Season finales are usually the time to pull out all the stops, but how do you pull the stops out on a season that’s already made room for breakups, persona swaps, hometown returns, rat infestations, and guest appearances from a major party presidential candidate? If most shows wrap up by going big, Broad City closed out its third season by going home — to the homeland, actually. [Note: Comedy Central and MTV News are both owned by Viacom.]
At this point, we’ve seen the Broad City gals explore their often inappropriate love for just about every creed, color, constitution, and custom they can find, from Ilana’s Yiddish-Mandarin interactions with eBay buyers to Abbi’s awkward attempts to co-opt black slang. And, in a way, this episode is no different. Once again, Ilana and Abbi take a dive into a culture at once familiar and foreign, but this time it’s their own culture up for grabs as the pair wreak havoc on a plane of Jewish Americans taking a sponsored birthright trip to Israel.
Given Ilana’s propensity for over-identifying with vulnerable populations, I was a little surprised there wasn’t more talk in this episode about the Israeli occupation of Palestine. There were a couple jokes about Israeli security, but considering Ilana and Abbi are on a birthright trip to a country that’s currently perpetuating an active occupation, it seemed like a bit of a dodge for the show’s brand of self-aware political comedy to never touch the issue.
But then again, Abbi and Ilana aren’t Israeli, and if the jokes on Broad City usually orient us in the messy world that exists around these two goofs, this time Jacobson and Glazer took a nice crooked look at what happens when you trap Abbi and Ilana inside their own system. And, as it turns out, not much is different. Abbi is just as awkward performing Judaism as she is performing blackness, and Ilana’s fetishization of Judaic traditions is just as huckstery as her approach to people whose traditions are ostensibly different. Instead of explaining the particulars of Rihanna’s Instagram or Chinatown’s purse business, Ilana flaunts her knowledge about gargling baby foreskin and joins the mohel chai club, a running gag throughout the episode. Instead of crumbling due to comparisons with tall, blonde shiksas, Abbi crumbles under the pressure of trying to fit in with people whose first frame of reference isn’t JonBenet Ramsey or a non-religious Jesus.
Abbi assimilates where Ilana appropriates, but even when the environment is supposed to be native to them, neither is able to participate as a natural.
Because the Jews before Israel were a people who existed without a nation, the task of preserving group identity is a historically Jewish dilemma — but it’s a dilemma shared by all products of diaspora. Whatever the terms of their isolation — whether they’re Jewish, black, queer, migrant, or otherwise — how do communities survive when they are denied the insularity of a closed environment? Is it possible to create a plural culture or is blending inevitable?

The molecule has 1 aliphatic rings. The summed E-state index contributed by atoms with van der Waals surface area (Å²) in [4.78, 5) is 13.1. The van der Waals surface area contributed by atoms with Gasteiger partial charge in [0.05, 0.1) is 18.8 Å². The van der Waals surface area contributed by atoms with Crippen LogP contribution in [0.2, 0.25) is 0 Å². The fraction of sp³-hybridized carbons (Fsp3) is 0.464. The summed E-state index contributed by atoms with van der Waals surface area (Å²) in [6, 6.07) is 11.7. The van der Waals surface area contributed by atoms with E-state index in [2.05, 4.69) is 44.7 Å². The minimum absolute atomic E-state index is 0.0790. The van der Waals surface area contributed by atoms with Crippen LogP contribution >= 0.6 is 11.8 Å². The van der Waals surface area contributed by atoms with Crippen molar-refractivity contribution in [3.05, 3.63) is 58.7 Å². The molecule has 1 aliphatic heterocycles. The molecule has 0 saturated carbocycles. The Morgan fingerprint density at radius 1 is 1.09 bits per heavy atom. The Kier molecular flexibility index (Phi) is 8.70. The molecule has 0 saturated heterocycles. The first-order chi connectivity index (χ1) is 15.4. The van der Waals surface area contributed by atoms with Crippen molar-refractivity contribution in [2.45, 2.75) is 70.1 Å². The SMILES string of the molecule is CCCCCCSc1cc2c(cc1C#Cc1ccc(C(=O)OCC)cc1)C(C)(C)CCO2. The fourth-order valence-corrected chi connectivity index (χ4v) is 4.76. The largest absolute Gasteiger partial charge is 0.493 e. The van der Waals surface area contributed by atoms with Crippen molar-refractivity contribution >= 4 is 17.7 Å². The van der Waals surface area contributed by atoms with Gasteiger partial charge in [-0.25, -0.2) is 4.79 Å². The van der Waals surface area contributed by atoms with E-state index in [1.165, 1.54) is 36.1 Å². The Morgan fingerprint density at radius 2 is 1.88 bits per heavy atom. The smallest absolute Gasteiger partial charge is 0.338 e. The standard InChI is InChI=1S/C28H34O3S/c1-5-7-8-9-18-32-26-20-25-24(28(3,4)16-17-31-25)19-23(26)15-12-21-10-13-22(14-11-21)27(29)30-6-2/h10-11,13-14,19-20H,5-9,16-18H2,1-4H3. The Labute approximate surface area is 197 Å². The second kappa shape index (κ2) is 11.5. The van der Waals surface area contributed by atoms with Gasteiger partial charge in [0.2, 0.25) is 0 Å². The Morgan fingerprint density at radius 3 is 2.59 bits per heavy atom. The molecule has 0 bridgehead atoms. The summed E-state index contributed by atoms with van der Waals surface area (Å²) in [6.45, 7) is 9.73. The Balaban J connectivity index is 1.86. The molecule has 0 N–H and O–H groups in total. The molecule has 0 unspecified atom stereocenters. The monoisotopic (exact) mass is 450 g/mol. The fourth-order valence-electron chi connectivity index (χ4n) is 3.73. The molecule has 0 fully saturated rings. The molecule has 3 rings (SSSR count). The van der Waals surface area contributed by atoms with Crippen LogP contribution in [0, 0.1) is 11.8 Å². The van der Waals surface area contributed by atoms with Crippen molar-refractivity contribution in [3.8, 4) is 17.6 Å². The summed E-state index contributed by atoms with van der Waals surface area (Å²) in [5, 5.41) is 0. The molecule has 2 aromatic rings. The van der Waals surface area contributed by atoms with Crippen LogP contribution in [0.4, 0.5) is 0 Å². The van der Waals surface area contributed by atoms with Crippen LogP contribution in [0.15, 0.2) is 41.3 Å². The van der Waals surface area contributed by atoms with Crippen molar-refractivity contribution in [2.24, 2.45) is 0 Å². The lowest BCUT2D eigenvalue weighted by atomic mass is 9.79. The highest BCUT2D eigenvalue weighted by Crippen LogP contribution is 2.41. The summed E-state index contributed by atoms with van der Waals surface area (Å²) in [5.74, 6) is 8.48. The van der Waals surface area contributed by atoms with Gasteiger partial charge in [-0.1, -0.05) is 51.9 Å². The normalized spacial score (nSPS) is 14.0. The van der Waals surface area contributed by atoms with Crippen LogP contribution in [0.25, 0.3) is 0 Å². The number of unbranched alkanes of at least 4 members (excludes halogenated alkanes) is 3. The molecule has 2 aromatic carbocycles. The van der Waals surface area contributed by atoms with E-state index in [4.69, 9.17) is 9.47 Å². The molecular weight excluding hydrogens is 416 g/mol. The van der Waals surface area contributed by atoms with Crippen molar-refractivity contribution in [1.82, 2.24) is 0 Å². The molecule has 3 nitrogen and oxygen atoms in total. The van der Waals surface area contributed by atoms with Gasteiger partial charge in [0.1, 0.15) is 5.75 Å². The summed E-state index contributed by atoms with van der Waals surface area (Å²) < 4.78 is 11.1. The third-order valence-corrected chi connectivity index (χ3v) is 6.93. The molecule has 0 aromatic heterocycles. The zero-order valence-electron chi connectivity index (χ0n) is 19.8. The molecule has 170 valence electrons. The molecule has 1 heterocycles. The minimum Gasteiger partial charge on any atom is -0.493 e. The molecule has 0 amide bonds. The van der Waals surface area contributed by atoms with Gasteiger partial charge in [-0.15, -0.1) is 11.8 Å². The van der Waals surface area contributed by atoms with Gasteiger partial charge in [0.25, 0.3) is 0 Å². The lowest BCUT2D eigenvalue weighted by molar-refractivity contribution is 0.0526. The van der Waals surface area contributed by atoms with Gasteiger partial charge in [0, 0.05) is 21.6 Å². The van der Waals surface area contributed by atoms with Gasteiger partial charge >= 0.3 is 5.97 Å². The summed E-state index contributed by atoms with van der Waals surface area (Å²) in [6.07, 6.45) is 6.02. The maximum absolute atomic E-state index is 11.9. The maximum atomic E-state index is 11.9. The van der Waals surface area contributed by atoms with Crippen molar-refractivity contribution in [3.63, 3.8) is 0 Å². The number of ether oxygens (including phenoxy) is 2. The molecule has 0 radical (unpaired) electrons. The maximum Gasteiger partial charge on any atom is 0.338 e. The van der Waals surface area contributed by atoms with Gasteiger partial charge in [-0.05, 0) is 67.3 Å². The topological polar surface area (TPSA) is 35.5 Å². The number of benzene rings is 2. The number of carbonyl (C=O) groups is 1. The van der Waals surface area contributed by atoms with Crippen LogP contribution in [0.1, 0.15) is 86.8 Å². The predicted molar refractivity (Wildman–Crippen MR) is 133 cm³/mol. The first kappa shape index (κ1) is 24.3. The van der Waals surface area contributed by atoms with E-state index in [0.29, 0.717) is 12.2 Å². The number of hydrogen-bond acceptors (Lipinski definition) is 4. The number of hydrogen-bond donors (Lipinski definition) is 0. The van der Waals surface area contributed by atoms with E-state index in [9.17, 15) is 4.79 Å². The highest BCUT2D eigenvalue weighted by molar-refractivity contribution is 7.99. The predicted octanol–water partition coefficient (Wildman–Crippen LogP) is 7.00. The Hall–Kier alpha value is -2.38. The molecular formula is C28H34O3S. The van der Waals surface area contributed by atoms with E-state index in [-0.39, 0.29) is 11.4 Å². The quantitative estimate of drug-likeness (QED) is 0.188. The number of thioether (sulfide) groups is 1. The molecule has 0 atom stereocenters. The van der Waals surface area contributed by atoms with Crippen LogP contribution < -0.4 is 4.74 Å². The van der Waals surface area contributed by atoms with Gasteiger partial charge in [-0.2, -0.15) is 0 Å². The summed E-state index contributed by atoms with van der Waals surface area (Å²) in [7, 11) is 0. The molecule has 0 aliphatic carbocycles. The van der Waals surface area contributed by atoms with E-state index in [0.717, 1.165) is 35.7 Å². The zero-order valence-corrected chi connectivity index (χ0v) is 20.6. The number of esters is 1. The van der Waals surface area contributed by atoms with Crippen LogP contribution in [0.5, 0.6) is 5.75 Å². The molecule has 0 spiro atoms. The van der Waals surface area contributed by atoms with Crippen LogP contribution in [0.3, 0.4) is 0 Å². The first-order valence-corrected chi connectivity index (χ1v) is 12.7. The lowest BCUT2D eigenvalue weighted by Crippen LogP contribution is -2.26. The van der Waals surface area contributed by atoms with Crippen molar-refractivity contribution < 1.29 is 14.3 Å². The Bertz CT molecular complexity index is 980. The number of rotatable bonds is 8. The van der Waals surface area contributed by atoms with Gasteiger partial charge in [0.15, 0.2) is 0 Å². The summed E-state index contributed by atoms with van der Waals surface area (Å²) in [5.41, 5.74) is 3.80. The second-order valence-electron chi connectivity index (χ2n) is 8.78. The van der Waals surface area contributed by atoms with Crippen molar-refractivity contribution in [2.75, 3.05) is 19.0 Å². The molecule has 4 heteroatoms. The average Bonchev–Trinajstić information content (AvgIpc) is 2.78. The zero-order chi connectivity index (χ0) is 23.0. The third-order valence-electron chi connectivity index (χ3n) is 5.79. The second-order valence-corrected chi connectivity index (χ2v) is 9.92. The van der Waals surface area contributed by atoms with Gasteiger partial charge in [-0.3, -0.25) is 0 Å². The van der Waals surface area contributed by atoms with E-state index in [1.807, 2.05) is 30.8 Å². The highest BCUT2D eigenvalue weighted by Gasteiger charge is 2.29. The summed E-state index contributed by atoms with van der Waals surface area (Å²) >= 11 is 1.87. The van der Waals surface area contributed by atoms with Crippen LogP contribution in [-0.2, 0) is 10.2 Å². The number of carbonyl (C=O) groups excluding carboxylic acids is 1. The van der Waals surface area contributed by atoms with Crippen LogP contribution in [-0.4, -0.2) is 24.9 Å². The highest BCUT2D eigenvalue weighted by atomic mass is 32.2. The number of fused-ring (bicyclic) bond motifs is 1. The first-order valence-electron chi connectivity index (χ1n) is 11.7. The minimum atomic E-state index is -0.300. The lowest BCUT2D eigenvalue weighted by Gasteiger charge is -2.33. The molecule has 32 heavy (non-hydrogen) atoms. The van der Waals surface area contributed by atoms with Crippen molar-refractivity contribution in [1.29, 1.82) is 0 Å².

The issue has only gotten more complicated over time. In generations past you could send your kid to Hebrew school and live in a mostly Jewish neighborhood, but in the age of the Internet, all cultural boundaries are permeable. Social media provides a viral portal into what were once discrete worlds, and so we’re all absorbing from each other, irrespective of origin, irrespective of histories personal or political.
For people my age, or Ilana and Abbi’s, we’re all young enough that this state of constant cultural rotation is our norm. Thanks to our parents, our temples, our churches, our neighborhoods, we are more or less aware of our own origins, but we learn how to perform as a member of our own group even as we absorb what it takes to perform as a member of groups to which we can claim no ownership.
Broad City doesn’t wallow in its politics. It has some of the best physical comedy on TV and it’s tough to think of other comedies with a better long view on their own jokes. If your first glimpse of Ilana’s period pants might not be a laugh, the second time as she climbs over seats might be a giggle, and by the time she’s spilling the beans to Israeli authorities about the weed she’s masked with the pants, it’s an actual howl. But as funny as the writing is, as dexterous as its stars are, what makes Broad City stand out is that through the laughs, the show makes it safe to explore this nascent, postmodern, post-identity, post-Internet reality we’re living in, where your favorite Beyoncé video might feel as life-defining as your bat mitzvah but only one is a part of your cultural history, and the one that belongs to you might not be the one you think you understand.
Broad City takes place in the wreckage left behind by the collapse of group identity, in a world where ignorance and interest provide equally fertile grounds for disaster. It’s chaos. And it’s funny, too.